In the first quarter of 2016, Windows devices accounted for less than 25 percent of U.S. education sales, Futuresource Consulting reports.
Microsoft is taking aim at changing that: Last month, the company announced the launch of Intune for Education, a new cloud-based app, as well as an upcoming fleet of new hybrid devices.
With the tech giant reporting that 50 percent of educators are serving as their own tech support, Intune for Education was created to make managing new classroom devices and applications much easier.
“This new offering will help teachers save time, improve student learning outcomes and help protect student data,” reports Microsoft.
With Intune for Education, teachers and IT professionals can set up default policies for classes, schools and entire districts, writes Yusuf Mehdi, Microsoft’s corporate vice president for Windows and devices, on the announcement blog.
Once set up, there are over 150 additional settings that educators can assign individually to students, making personalized learning simpler, writes Mehdi.
While Intune for Education is similar to Microsoft’s other device management tools, tech analyst Jack Madden says in a blog post that the new tool has been optimized for school use.
“The management console has been simplified to be friendly to non-professional IT staff, and it contains wizards, default settings, and group types that are appropriate for schools,” writes Madden.
New Windows Devices Aim to Capture Success of 2-in-1 Market
In an effort to grow sales in an education market dominated by Google Chromebook, Microsoft also announced a collaboration with companies like HP, Acer and Lenovo to create new hybrid devices that will be compatible with Windows 10 and other Microsoft Education tools.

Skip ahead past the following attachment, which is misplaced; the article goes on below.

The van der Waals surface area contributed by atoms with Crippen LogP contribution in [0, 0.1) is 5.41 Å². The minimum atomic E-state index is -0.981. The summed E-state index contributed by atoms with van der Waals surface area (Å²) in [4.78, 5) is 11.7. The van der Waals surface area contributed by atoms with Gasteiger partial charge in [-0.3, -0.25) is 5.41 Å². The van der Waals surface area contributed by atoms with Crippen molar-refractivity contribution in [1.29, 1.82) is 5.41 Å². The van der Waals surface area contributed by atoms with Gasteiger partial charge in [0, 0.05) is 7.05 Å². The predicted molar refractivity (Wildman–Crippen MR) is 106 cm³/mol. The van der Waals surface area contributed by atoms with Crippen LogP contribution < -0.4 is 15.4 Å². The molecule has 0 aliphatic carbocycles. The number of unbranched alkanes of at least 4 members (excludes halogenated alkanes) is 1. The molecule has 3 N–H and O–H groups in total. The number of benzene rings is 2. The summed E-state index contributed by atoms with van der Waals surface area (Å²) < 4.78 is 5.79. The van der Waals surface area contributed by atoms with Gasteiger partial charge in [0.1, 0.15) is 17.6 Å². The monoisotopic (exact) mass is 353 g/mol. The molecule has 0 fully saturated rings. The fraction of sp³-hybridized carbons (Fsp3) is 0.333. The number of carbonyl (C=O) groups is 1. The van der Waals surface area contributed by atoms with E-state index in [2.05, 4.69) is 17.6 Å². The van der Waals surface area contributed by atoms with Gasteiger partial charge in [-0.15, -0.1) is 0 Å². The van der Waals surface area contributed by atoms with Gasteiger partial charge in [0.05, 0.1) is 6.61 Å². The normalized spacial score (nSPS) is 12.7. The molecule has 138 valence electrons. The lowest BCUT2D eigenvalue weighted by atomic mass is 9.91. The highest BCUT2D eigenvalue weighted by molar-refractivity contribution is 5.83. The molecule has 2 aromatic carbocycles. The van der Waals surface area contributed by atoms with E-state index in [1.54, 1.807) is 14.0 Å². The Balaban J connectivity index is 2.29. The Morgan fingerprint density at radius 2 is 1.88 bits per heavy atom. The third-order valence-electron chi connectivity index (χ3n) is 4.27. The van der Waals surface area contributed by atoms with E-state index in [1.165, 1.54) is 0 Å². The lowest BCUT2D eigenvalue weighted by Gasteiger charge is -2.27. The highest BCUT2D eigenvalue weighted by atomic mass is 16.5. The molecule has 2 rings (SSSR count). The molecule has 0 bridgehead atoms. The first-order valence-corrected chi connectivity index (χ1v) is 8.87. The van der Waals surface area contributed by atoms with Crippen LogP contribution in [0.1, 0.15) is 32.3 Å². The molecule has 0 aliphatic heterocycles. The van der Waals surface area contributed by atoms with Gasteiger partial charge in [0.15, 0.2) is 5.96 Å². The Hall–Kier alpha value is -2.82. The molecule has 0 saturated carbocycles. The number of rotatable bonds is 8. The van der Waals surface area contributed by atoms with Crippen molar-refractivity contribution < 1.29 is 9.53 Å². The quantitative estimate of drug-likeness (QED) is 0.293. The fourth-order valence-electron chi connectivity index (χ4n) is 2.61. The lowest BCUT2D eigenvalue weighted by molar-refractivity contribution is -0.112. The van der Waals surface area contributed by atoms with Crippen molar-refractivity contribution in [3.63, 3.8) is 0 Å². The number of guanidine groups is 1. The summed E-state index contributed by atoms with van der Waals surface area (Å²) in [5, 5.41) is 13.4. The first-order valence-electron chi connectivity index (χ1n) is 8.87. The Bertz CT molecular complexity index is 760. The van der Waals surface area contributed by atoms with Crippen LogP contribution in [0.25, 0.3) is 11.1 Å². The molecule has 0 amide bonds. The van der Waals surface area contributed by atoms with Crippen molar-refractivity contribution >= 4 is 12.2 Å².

Convertible devices are a hot commodity in the tech market right now, and sales are expected to top 58 million units by 2019, Gartner reports.
Two-in-one devices, like Lenovo ThinkPads, have been touted as perfect for the classroom because of their flexibility.
“Our teachers and students use them both to consume and create content,” Karen McKenzie, director of technology and innovation at Cary Academy in North Carolina, told EdTech. “While other products have started to advance, the convertible’s built-in stylus, and software like Microsoft’s OneNote, have made it the best choice for our students and faculty.”
Up first from Microsoft is the Lenovo N24, a convertible notebook with an 11.6-inch display, a 360-screen rotation and an active pen with support for Windows Ink — a tool that helps make writing with a stylus feel as close to pen and paper as possible. The Lenovo N24 is set to be available later this year.
With prices under $300 and longer battery life, these new devices are going to be a stiff competitor in the education market, EdSurge reports.
“What I am excited about is seeing the competition bring technology into the classroom,” Josh Hutto, Microsoft’s senior direct for education product marketing, tells EdSurge. “The more kids who are able to get access to it one way or the other — that’s good for everybody.”